Since the earliest days of computers, researchers have tried to create systems that mimic human intelligence. While a silicon Einstein may still be a distant possibility, artificial intelligence, or AI, has brought us phones that recognize human speech, cars that drive themselves and expert systems that compete on television game shows. Over the years, AI research has moved through several evolutions and, as each technology has matured, they have become part of our everyday experience.
Early researchers struggled with limited processing power and computer storage, but still laid the foundation of AI with programming languages like LISP and concepts like decision trees and machine learning. Programs written in LISP could easily analyze games like chess, map all possible moves for several turns, then choose the best alternative. These programs could also modify their decision logic and learn from previous mistakes, getting "smarter" over time. With more powerful computers and cheaper mass storage, this branch of AI spawned the computer gaming industry, as well as a variety of personalized search engines and online shopping sites that not only remember our preferences, but anticipate our needs.
While the first wave of AI researchers relied on computing cycles to simulate human reasoning, the next approach relied on facts and data to mimic human experience. Expert systems gathered facts and rules into a knowledge base then used computer-based inference engines to deduce new facts or answer questions. Knowledge engineers interviewed experts in medicine, automotive repair, industrial design or other professions, then reduced these findings into machine readable facts and rules. These knowledge bases were then used by others to help diagnose problems or answer questions. As the technology matured, researchers found ways to automate knowledge base development, feeding in reams of technical literature, or letting the software crawl the Web to find relevant information on its own.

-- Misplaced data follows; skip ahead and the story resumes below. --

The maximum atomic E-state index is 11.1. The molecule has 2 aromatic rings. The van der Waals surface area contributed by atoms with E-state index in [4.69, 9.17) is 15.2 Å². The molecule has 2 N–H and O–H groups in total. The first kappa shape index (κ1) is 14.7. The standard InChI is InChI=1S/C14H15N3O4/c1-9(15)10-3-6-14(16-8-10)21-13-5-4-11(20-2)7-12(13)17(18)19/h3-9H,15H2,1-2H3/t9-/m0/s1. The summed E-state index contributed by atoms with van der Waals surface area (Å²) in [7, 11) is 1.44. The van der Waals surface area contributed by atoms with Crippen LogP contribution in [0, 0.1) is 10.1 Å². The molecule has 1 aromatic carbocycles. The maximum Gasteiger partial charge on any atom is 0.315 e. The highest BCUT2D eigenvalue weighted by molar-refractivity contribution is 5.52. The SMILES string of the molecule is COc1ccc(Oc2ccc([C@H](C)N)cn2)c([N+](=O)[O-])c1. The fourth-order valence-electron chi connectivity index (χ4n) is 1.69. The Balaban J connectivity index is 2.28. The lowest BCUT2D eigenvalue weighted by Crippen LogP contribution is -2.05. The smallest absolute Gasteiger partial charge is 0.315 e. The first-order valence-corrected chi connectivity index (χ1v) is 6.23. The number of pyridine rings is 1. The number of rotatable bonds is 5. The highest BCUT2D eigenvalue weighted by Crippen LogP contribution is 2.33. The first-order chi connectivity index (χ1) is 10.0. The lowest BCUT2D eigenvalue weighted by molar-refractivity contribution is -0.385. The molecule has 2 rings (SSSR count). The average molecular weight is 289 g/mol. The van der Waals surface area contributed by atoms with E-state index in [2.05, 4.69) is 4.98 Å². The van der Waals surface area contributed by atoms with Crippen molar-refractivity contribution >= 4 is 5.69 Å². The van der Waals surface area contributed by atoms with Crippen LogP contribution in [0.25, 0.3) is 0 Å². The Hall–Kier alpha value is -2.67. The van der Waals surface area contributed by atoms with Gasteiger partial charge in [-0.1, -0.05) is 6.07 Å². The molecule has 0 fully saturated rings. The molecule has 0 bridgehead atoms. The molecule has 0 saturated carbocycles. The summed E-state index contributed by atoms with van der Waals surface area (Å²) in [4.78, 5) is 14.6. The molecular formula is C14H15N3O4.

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Another group of researchers tried to reproduce the workings of the human brain by creating artificial networks of neurons and synapses. With training, these neural networks could recognize patterns from what looked like random data. Images or sounds are fed into the input side of the network, with the correct answers fed into the output side. Over time, the networks reorganize their internal structure so that when a similar input gets fed in, the network returns the correct answer. Neural networks work well when responding to human speech or when translating scanned images into text. Software that relies on this technology can read books to blind people or translate speech from one language to another.
Large scale data analysis, often called "big data," harnesses the power of many computers to discover facts and relations in data that the human mind cannot comprehend. Trillions of credit card charges or billions of social network relations can be scanned and correlated using a variety of statistical methods to discover useful information. Credit card companies can find buying patterns that indicate that a card has been stolen, or that a cardholder is in financial difficulty. Retail merchants may find buying patterns that indicate that a customer is pregnant, even before she knows this herself. Big data allows computers to understand the world in ways that we humans never could on our own.